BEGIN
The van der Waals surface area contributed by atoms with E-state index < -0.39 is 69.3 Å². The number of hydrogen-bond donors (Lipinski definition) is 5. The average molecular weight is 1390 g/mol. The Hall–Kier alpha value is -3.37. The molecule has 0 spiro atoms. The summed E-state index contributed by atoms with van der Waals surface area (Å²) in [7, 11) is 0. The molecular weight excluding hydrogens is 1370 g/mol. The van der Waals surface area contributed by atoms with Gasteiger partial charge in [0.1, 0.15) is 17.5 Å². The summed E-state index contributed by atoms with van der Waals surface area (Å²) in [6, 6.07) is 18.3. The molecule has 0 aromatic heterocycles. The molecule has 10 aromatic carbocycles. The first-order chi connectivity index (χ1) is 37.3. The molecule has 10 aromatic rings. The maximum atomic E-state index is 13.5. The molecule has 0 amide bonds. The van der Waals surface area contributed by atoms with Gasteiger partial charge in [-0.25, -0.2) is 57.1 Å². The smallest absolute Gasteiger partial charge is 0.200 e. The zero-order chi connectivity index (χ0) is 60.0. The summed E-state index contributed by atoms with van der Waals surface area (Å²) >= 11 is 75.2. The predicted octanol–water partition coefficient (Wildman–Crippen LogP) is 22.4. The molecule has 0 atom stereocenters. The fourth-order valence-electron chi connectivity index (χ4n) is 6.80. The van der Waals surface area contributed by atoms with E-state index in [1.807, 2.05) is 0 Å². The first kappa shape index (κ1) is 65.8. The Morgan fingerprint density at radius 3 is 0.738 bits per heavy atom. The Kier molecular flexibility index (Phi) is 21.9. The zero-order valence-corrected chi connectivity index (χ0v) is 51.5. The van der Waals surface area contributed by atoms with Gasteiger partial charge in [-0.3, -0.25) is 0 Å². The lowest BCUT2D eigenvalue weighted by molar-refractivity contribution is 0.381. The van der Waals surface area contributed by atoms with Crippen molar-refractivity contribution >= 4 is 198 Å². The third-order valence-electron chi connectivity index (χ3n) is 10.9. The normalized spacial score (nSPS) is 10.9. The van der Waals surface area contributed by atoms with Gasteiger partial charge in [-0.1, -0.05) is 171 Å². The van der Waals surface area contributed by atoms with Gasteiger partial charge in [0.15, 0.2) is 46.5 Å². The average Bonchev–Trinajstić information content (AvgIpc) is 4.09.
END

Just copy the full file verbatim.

The van der Waals surface area contributed by atoms with E-state index < -0.39 is 69.3 Å². The number of hydrogen-bond donors (Lipinski definition) is 5. The average molecular weight is 1390 g/mol. The Hall–Kier alpha value is -3.37. The molecule has 0 spiro atoms. The summed E-state index contributed by atoms with van der Waals surface area (Å²) in [7, 11) is 0. The molecular weight excluding hydrogens is 1370 g/mol. The van der Waals surface area contributed by atoms with Gasteiger partial charge in [0.1, 0.15) is 17.5 Å². The summed E-state index contributed by atoms with van der Waals surface area (Å²) in [6, 6.07) is 18.3. The molecule has 0 aromatic heterocycles. The molecule has 10 aromatic carbocycles. The first-order chi connectivity index (χ1) is 37.3. The molecule has 10 aromatic rings. The maximum atomic E-state index is 13.5. The molecule has 0 amide bonds. The van der Waals surface area contributed by atoms with Gasteiger partial charge in [-0.25, -0.2) is 57.1 Å². The smallest absolute Gasteiger partial charge is 0.200 e. The zero-order chi connectivity index (χ0) is 60.0. The summed E-state index contributed by atoms with van der Waals surface area (Å²) >= 11 is 75.2. The predicted octanol–water partition coefficient (Wildman–Crippen LogP) is 22.4. The molecule has 0 atom stereocenters. The fourth-order valence-electron chi connectivity index (χ4n) is 6.80. The van der Waals surface area contributed by atoms with E-state index in [1.807, 2.05) is 0 Å². The first kappa shape index (κ1) is 65.8. The Morgan fingerprint density at radius 3 is 0.738 bits per heavy atom. The Kier molecular flexibility index (Phi) is 21.9. The zero-order valence-corrected chi connectivity index (χ0v) is 51.5. The van der Waals surface area contributed by atoms with Gasteiger partial charge in [-0.3, -0.25) is 0 Å². The lowest BCUT2D eigenvalue weighted by molar-refractivity contribution is 0.381. The van der Waals surface area contributed by atoms with Crippen molar-refractivity contribution >= 4 is 198 Å². The third-order valence-electron chi connectivity index (χ3n) is 10.9. The normalized spacial score (nSPS) is 10.9. The van der Waals surface area contributed by atoms with Gasteiger partial charge in [-0.1, -0.05) is 171 Å². The van der Waals surface area contributed by atoms with Gasteiger partial charge in [0.15, 0.2) is 46.5 Å². The average Bonchev–Trinajstić information content (AvgIpc) is 4.09.